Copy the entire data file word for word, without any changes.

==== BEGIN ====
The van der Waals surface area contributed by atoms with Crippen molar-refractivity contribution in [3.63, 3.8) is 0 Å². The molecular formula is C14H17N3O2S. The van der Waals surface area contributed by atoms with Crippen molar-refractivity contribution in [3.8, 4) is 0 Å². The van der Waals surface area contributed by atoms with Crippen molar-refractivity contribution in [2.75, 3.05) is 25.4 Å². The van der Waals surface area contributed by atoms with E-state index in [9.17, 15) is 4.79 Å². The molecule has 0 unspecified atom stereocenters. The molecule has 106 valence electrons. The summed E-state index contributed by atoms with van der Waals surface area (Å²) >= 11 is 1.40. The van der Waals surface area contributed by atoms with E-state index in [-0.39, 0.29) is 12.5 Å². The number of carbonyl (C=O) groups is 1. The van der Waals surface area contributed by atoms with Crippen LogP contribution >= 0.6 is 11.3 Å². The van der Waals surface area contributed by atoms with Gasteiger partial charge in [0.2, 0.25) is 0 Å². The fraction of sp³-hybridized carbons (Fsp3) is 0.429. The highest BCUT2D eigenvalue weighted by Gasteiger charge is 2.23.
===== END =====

The van der Waals surface area contributed by atoms with Crippen molar-refractivity contribution in [3.63, 3.8) is 0 Å². The molecular formula is C14H17N3O2S. The van der Waals surface area contributed by atoms with Crippen molar-refractivity contribution in [3.8, 4) is 0 Å². The van der Waals surface area contributed by atoms with Crippen molar-refractivity contribution in [2.75, 3.05) is 25.4 Å². The van der Waals surface area contributed by atoms with E-state index in [9.17, 15) is 4.79 Å². The molecule has 0 unspecified atom stereocenters. The molecule has 106 valence electrons. The summed E-state index contributed by atoms with van der Waals surface area (Å²) >= 11 is 1.40. The van der Waals surface area contributed by atoms with E-state index in [-0.39, 0.29) is 12.5 Å². The number of carbonyl (C=O) groups is 1. The van der Waals surface area contributed by atoms with Crippen LogP contribution >= 0.6 is 11.3 Å². The van der Waals surface area contributed by atoms with Gasteiger partial charge in [0.2, 0.25) is 0 Å². The fraction of sp³-hybridized carbons (Fsp3) is 0.429. The highest BCUT2D eigenvalue weighted by Gasteiger charge is 2.23.